Investors have plenty of different asset classes to invest in. I list down my own thoughts on the major pros and cons of each in regards to each. This week, I talk about residential property.
Singapore Residential Property
Most investors are most familiar with this – and it is not uncommon to hear investors bemoan the fact that they should have just put most of their money into buying properties instead when they were young.
The pros of buying property are summarized:
- Investors are able to focus easily on the “fundamentals” like location, rental yields easily
- Investors are able to obtain long-term mortgages to enhance their returns via leverage
Although I am actually quite positive on the short to mid-term outlook of residential property, there are several major points that should give new investors pause:
- Frictional costs of buying an investment property were already high but have increased dramatically because of government intervention
- Actual net rental yields are very low – you are essentially betting on capital appreciation or a rise in rents down the road
- Interest rates are rising thereby increasing the cost of financing
The biggest frictional cost today in buying an investment property is ABSD (ranging from 7% to 15% depending on your tax status).
This dramatically alters your future return and even your break-even price of the property.
Other frictional costs are well covered in a great article entitled Your REAL Rental Yield in Singapore is likely ZERO.
Low Rental Yields, High-Interest Rates
The second point regarding low rental yields and rising interest rates are related.
Singapore and Hong Kong suffer from a similar problem in that we have excess liquidity in the system. There’s plenty of money sloshing around from excess savings (and the fact we are a financial hub).
Compounding that is our small geographical landscape (w.r.t this point Hong Kong in a much better place as investors can invest in other regions where there is less competition in the Pearl Delta Region in places like Guangzhou, Zhu Hai etc).
As a result, you have a situation whereby asset prices are relatively high, especially in comparison to their rental yields.
Adding to the problem is that interest rates are rising. SIBOR has already started to rise thereby making home loans pricier. This is in my view just the start as we are early on in the interest rate hike cycle.
As a result, investors may find that with ever-increasing interest costs, their rental yields may go to zero or even negative.
Loan Amount: $1,000,000
Loan Tenure: 25 Years
Source: Property Guru Mortgage Repayment Calculator
The end game for some investors could then be capital gains – but as mentioned earlier, investors are already penalized on the get-go because of stamp duty (SD) and additional stamp duty (ABSD) thereby.
Source: Property Guru Stamp Duty Calculator
Because of the SD & ABSD payable, you need a rise of about 17.5% just to break-even!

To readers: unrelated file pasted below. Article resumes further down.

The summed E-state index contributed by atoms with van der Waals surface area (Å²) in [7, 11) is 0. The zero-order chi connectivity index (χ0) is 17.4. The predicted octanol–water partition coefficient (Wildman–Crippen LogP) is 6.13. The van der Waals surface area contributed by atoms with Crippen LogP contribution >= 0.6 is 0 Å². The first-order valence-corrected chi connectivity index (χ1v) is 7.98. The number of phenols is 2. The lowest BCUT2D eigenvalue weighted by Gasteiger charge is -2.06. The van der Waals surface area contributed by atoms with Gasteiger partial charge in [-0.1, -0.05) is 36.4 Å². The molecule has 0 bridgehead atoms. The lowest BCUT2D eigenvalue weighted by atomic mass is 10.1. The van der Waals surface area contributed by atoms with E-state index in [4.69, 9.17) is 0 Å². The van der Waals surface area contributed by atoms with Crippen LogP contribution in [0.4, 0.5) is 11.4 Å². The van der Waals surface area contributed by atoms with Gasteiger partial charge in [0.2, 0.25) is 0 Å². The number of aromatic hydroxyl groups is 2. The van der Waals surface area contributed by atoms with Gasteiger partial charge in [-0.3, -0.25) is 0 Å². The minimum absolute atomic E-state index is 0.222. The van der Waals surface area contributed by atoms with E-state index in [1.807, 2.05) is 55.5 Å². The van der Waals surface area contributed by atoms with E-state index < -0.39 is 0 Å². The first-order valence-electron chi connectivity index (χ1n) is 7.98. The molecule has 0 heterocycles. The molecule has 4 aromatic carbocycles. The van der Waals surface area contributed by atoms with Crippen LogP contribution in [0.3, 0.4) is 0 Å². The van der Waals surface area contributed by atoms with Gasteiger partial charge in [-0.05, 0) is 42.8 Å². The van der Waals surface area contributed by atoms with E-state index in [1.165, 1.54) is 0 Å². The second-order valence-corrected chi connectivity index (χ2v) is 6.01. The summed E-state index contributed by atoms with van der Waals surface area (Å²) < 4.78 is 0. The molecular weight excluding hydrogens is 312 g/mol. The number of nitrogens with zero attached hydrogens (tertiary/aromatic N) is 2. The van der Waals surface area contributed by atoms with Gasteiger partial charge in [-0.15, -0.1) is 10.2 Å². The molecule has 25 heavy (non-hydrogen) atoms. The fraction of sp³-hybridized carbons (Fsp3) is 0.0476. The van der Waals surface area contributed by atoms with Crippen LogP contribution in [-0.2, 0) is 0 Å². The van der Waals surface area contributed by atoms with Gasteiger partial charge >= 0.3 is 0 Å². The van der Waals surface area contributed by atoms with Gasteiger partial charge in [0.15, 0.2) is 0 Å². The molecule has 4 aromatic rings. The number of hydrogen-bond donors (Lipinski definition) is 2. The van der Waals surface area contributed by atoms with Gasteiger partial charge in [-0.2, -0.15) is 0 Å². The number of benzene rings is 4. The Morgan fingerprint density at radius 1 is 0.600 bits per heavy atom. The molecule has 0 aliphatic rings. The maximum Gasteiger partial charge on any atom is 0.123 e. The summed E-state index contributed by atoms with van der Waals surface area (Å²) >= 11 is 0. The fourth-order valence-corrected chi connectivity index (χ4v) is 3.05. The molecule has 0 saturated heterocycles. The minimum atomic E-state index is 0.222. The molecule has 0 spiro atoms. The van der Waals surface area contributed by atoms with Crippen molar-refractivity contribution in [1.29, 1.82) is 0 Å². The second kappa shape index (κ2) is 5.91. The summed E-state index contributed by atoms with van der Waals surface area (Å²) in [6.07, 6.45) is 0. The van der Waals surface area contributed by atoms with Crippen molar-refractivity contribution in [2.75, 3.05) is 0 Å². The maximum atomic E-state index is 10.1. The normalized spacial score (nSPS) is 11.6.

Bear in mind we have not included other cost like lawyer fees, sellers stamps duty, agent fees etc.
Will Demand Keep Growing?
One has to weigh whether you think that property prices can keep rising dramatically over the next decade or so.
In this regard, I am less optimistic.
Singapore’s demographic and economic situation is much different from that of two or three decades ago. For the first time in history, we have more people aged 65 and above than 15-year-olds and this is just the start of the trend.
The impact on this is very real. I was quite taken aback when eventhe Junior Colleges started merging because there weren’t enough students!
Source: Straits Times
Property prices are inevitably linked to the buying power of the country’s citizens. Our GDP per capita is about $53,000 USD today – if we can grow at 3% GDP per annum over the next decade, that will be over $71,000 USD.
If we pull it off, that will be a pretty amazing feat.
The fact is the likelihood of experiencing fast pace salary growth like in China is not high. The only way for property prices to keep rising dramatically and for it to be affordable is for flat sizes to shrink (which is already happening). However, I suspect at some point the government will intervene given the political implications.
The only consolation for investors is the Population White Paper 6.9 million people. There is only one way to hit that proposed number given the declining birth rate – net immigration.
However, the backlash to that number was swift. It is inevitable that net immigration will take place – but what that eventual number will be will largely depend on the political climate of the day.
If you’re already held your property for many years (i.e. before the days of ABSD and TDSR) – the outlook for the next 2 – 3 years is actually very bright and I would hold off selling at this moment until the “en-bloc millionaire” start entering the market in droves.
There is a limited amount of inventory available in the market from developers at this moment that is ready to move in.
However, if you’re looking to buy property at this stage for investment purposes, given the challenges above, it will be much tougher to earn a good return in the next decade or so.